Expats are ditching their Tet travel plans and planning to stay on in Vietnam to celebrate the holiday with their Vietnamese friends.
In the five years that he has lived and worked in Vietnam, Daniel Woollacott has developed a tradition of “escaping” Tet, when shops and services are normally shut down and major cities become deserted for a few days.
But this year, he has decided to stay behind in Hanoi, dropping plans to go to Phu Quoc Island in the south.
His decision is influenced by the latest Covid-19 outbreak in Vietnam.
“No one can be in the mood for vacationing now, so I will try to enjoy my first Tet in Hanoi,” Woollacott said, adding that it would be exciting to see the capital become quiet on the first day of the Lunar New Year.
The 31-year-old Brit is among a host of expats getting to celebrate the traditional Vietnamese holiday differently this year. Many have canceled or postponed their travel plans, not wanting to risk contracting the novel coronavirus.
“I had planned to go to Hue, but seeing the surging number of Covid-19 cases, especially in airports, I decided to stay in Hanoi,” said Ashley Jones, English teacher at an international school in Hanoi’s Long Bien District.
“It is a pandemic, not a holiday,” she said, adding she does not want to be infected by the virus and stay in hospitals for weeks instead of going to school and seeing her students.
In a 140,000-member Facebook group of expats living in Hanoi, many netizens who have had an earlier than scheduled start to their Tet outbreak are calling on others to be responsible with their planned trips.
Several have chosen to stay behind, meet friends in town or just stay at home and minimize infection risks.
Expats in Hanoi and Saigon know that the two cities become “ghost towns” for the festival as stores and services are shut, so they have stocked up on food.
Just three days before Tet, Monday evening, HCMC recorded 25 new Covid-19 cases, prompting authorities to close bars, karaoke parlors, cinemas and discotheques. They have also banned religious events starting Tuesday.
This is the second time the city has stopped all non-essential services, the first being last March.
In its latest outbreak, Vietnam has confirmed 553 Covid-19 cases in 13 cities and provinces since January 28.
“It is a relief after the usual hustle and bustle of Saigon with its incessant honking; the only drawback is that no restaurants and stores open,” said Tim Edward, an HR consultant in HCMC.
The Canadian man spent the Lunar New Year’s Eve playing board games with housemates before taking a walk to “enjoy the silent city and beautiful festive decorations.”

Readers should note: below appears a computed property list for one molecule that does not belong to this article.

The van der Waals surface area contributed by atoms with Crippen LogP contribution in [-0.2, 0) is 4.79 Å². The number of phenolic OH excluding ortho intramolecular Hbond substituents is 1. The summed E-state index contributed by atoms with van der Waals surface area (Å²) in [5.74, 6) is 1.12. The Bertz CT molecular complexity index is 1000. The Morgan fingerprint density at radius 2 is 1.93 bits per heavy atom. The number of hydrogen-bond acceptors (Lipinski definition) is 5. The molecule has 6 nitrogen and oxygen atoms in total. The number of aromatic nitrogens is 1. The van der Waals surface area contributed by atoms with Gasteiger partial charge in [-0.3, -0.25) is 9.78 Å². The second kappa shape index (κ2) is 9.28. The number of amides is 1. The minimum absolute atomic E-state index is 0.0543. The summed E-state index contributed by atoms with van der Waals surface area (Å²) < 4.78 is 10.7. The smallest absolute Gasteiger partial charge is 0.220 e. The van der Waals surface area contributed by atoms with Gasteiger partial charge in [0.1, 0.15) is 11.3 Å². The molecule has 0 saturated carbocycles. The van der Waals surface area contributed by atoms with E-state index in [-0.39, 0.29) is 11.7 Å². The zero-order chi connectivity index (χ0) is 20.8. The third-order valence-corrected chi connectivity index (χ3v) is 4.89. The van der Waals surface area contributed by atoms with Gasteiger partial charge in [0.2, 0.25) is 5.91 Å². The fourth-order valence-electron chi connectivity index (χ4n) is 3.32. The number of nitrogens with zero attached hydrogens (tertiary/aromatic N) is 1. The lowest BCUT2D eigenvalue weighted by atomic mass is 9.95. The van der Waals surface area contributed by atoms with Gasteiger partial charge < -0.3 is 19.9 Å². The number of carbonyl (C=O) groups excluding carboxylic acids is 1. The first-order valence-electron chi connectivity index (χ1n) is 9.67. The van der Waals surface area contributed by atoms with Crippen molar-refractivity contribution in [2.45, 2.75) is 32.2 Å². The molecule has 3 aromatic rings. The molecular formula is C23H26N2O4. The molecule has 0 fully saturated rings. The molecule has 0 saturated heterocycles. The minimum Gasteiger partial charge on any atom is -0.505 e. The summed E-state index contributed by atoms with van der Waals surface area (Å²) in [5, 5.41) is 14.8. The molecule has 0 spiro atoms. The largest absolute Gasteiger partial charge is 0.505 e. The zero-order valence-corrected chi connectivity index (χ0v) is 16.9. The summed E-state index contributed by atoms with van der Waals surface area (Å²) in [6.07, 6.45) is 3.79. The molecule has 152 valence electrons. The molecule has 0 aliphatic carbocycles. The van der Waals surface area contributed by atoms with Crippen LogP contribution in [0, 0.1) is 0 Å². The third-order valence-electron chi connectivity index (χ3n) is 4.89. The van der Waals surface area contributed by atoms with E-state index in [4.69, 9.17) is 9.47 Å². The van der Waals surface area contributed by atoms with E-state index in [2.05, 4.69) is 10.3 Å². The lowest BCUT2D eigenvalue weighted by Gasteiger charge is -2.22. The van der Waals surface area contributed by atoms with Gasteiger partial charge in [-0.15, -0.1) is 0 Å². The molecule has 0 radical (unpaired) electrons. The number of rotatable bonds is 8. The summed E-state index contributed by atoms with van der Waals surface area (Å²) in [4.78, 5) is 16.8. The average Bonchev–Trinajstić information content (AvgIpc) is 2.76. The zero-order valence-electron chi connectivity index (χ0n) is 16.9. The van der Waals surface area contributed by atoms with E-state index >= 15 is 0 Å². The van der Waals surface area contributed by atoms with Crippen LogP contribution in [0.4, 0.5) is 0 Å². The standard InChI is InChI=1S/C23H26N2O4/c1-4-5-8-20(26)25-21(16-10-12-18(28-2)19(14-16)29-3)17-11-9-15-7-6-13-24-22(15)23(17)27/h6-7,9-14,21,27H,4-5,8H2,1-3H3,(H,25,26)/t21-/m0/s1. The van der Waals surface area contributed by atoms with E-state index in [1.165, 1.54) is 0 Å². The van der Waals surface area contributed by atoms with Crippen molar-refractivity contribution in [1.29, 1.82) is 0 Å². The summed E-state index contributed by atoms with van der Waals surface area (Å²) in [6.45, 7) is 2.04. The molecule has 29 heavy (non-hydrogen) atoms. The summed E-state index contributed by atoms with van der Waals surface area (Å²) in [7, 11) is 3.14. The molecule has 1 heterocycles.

Many expats in Saigon said they were initially disappointed that the city shut down all bars and discotheques, but agreed that it was a necessary step.
“I will stay at home and binge Netflix until the holiday is over. All the food I need is in my fridge,” Edward said.
Let’s get traditional
Without a vacation for the “Tet escape,” many expats are now excited to be part of local Lunar New Year traditions with their Vietnamese friends.
In Hanoi, Simon Stewart of the U.K. has been invited to become the first person to visit his colleague’s house in the Lunar New Year, a tradition that is called “xong dat” in Vietnamese.
“I understand that ‘xong dat’ is a crucial event and feel honored to be chosen to visit my colleague’s house,” he said.
He has been asked to wear colorful clothes and bring some li xi (lucky money) for the colleague’s children.
“I was trying to find an ao dai but there was no suitable size, so I have opted for a brown suit,” he said, adding he has asked a friend to get him some new notes to give li xi to the children.
“And they’ve given me a banh chung that I’ll have for my breakfast,” he said, smiling.
Some expats are immersing themselves in the Tet culture, becoming part of local families.
“Because Tet is all about families,” said Phillip Flanders, who will stay with his Vietnamese girlfriend’s family in Hanoi during the holiday.
For his first Tet in Hanoi after living in Vietnam for nearly three years, Flanders helped his girlfriend make boiled chicken and spring rolls.
“This is the first time I have seen the rituals of offering food and joss money to forefathers,” he said.
He also helped his girlfriend clean up the house, buy a kumquat tree, and lent a hand in making banh chung.
But the expats are also imposing limits on themselves, given the Covid-19 situation.
In Hanoi, those visiting their friends’ families or eating outside are wearing masks. Stewart has rejected all gatherings with his colleagues, while Flanders refused to go to pagodas with his girlfriend’s family over Covid-19 fears.
Hanoi residents have been asked to stay home and limit travel during the upcoming Lunar New Year holiday as a Covid-19 precaution.
In Saigon, Edward will visit the city’s famous Nguyen Hue flower street in District 1 with a Vietnamese friend this weekend.
“I am worried about the spread of the virus, but I do not want to miss beautiful moments in Saigon, so I will wear a mask and maintain social distancing,” he said.
By Long Nguyen @ VNExpress